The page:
The rain season has come to an end and gives way to the long dry season, which usually begins in mid-May and only ends with the November rainfalls; this is a long period during which wildebeests and zebras are forced to migrate for survival and start their harsh long journey Northwards in search of green pastures and water.
The herds set off pointing North-East, i.e. towards the Western Corridor; endless lines of walking wildebeests and zebras form along two main directions: one following the Mbalageti River up to Kirawira; the other to the North of Seronera and along the Grumeti River.
Fighting between dominant males to conquer the right on females are frequent in May, which is the month of mating; there are no violent fights and the animals rarely suffer wounds or injuries, because it is up to the females to decide in the end if they want to mate.
When all the migrating animals reach Kirawira, wildebeests and zebras flock on the South bank of the Grumeti River, and when no more space is left, they inevitably begin to cross the river.
At this time of the year, generally in June, the Grumeti River is little more than a stream of water and the crossing is not difficult, but this does not mean it is less dangerous: the river is home to the ferocious Nile crocodiles, who have waited the herds for long and are eager to enjoy the feast.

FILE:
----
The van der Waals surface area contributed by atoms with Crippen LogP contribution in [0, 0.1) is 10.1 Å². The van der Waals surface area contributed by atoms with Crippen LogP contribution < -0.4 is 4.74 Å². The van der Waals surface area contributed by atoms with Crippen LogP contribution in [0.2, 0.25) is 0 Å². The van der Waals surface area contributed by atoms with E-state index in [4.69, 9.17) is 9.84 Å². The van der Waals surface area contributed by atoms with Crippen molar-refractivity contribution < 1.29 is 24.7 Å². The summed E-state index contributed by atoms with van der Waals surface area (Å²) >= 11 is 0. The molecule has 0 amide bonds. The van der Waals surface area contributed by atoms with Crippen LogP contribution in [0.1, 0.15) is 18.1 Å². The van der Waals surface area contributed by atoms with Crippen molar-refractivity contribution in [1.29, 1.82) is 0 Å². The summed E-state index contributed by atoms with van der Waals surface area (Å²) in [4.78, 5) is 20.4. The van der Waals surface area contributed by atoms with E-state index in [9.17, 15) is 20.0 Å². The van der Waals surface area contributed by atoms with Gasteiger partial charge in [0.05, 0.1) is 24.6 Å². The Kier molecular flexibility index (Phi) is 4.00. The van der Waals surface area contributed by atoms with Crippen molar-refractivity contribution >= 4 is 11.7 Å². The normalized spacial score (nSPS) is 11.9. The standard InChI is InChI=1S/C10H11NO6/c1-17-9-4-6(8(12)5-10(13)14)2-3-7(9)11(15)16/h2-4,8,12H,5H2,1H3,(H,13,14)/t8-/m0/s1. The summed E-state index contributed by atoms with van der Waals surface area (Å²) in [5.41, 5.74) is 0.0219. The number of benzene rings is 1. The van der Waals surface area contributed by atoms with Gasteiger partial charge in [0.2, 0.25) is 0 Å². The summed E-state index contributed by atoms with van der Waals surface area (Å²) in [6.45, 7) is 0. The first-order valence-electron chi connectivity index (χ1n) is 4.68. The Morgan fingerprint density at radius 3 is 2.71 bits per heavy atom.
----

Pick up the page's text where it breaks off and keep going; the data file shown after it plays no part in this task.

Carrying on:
Wildebeests cross the river pushed by the overcrowding of animals on the Southern bank and not by the instinct to continue their journey Northwards; on the opposite bank they find the Ruwana plains, that is just a transit area on their journey.
The last herds reaching the South bank of the Grumeti River often refrain from crossing the river and stay in the Mbalageti and Ndabaka plains for the rest of the year.
The journey, however, continues for most of the animals along two directions: one again through the Seronera and then Northwards, the other to the North of Seronera, pointing directly to the North.
At the end the herds reach the Northernmost part of Serengeti, the Serengeti Mara, where pastures are still green, thanks to the presence of the Mara River.
The Mara River is very different from the Grumeti River: it is a perennial river with a much higher flow rate that, in some stretches, causes a dangerous current; the banks are steep and sandy and cannot be easily overcome. For the wildebeests it is very important to choose the right crossing point, as their life is at risk.
In addition to the water flow rate and the steep sandy banks, there are other important features to take into account, such as a point where the river bank is not covered with vegetation, so that the herds can move more freely and there are no hidden big cats.
Just like the Grumeti River, the Mara River is infested with the lurking Nile crocodiles.
The herds flock in great number on the bank of the Mara River and stay there for days, assessing the situation and waiting for the right time for crossing; it is quite common to view tens of thousands of wildebeests reluctant on what to do, but when some of them start crossing, all the other follow confident and heedless of the danger.